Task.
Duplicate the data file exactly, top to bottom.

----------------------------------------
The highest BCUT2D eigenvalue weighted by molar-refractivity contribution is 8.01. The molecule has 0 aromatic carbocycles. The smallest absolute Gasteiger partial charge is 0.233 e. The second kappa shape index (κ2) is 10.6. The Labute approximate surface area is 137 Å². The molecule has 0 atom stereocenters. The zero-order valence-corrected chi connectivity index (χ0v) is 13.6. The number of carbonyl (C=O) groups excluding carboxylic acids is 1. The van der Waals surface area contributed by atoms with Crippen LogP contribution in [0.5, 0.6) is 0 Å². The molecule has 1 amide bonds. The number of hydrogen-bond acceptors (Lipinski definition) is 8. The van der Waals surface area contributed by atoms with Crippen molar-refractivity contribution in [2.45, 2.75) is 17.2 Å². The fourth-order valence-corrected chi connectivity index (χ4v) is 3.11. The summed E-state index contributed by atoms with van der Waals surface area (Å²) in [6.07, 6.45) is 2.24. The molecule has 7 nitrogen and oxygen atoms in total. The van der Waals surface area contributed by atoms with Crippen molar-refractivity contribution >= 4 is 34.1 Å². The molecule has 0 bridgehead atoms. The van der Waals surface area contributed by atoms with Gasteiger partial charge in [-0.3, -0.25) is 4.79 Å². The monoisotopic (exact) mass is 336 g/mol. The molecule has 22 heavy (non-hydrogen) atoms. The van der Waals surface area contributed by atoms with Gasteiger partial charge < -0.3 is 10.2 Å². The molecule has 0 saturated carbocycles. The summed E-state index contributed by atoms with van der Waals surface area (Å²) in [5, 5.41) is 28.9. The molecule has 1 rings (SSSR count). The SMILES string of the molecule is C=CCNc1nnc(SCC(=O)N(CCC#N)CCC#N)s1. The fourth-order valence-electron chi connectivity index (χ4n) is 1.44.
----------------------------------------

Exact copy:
The highest BCUT2D eigenvalue weighted by molar-refractivity contribution is 8.01. The molecule has 0 aromatic carbocycles. The smallest absolute Gasteiger partial charge is 0.233 e. The second kappa shape index (κ2) is 10.6. The Labute approximate surface area is 137 Å². The molecule has 0 atom stereocenters. The zero-order valence-corrected chi connectivity index (χ0v) is 13.6. The number of carbonyl (C=O) groups excluding carboxylic acids is 1. The van der Waals surface area contributed by atoms with Crippen LogP contribution in [0.5, 0.6) is 0 Å². The molecule has 1 amide bonds. The number of hydrogen-bond acceptors (Lipinski definition) is 8. The van der Waals surface area contributed by atoms with Crippen molar-refractivity contribution in [2.45, 2.75) is 17.2 Å². The fourth-order valence-corrected chi connectivity index (χ4v) is 3.11. The summed E-state index contributed by atoms with van der Waals surface area (Å²) in [6.07, 6.45) is 2.24. The molecule has 7 nitrogen and oxygen atoms in total. The van der Waals surface area contributed by atoms with Crippen molar-refractivity contribution >= 4 is 34.1 Å². The molecule has 0 bridgehead atoms. The van der Waals surface area contributed by atoms with Gasteiger partial charge in [-0.3, -0.25) is 4.79 Å². The monoisotopic (exact) mass is 336 g/mol. The molecule has 22 heavy (non-hydrogen) atoms. The van der Waals surface area contributed by atoms with Gasteiger partial charge < -0.3 is 10.2 Å². The molecule has 0 saturated carbocycles. The summed E-state index contributed by atoms with van der Waals surface area (Å²) in [5, 5.41) is 28.9. The molecule has 1 rings (SSSR count). The SMILES string of the molecule is C=CCNc1nnc(SCC(=O)N(CCC#N)CCC#N)s1. The fourth-order valence-electron chi connectivity index (χ4n) is 1.44.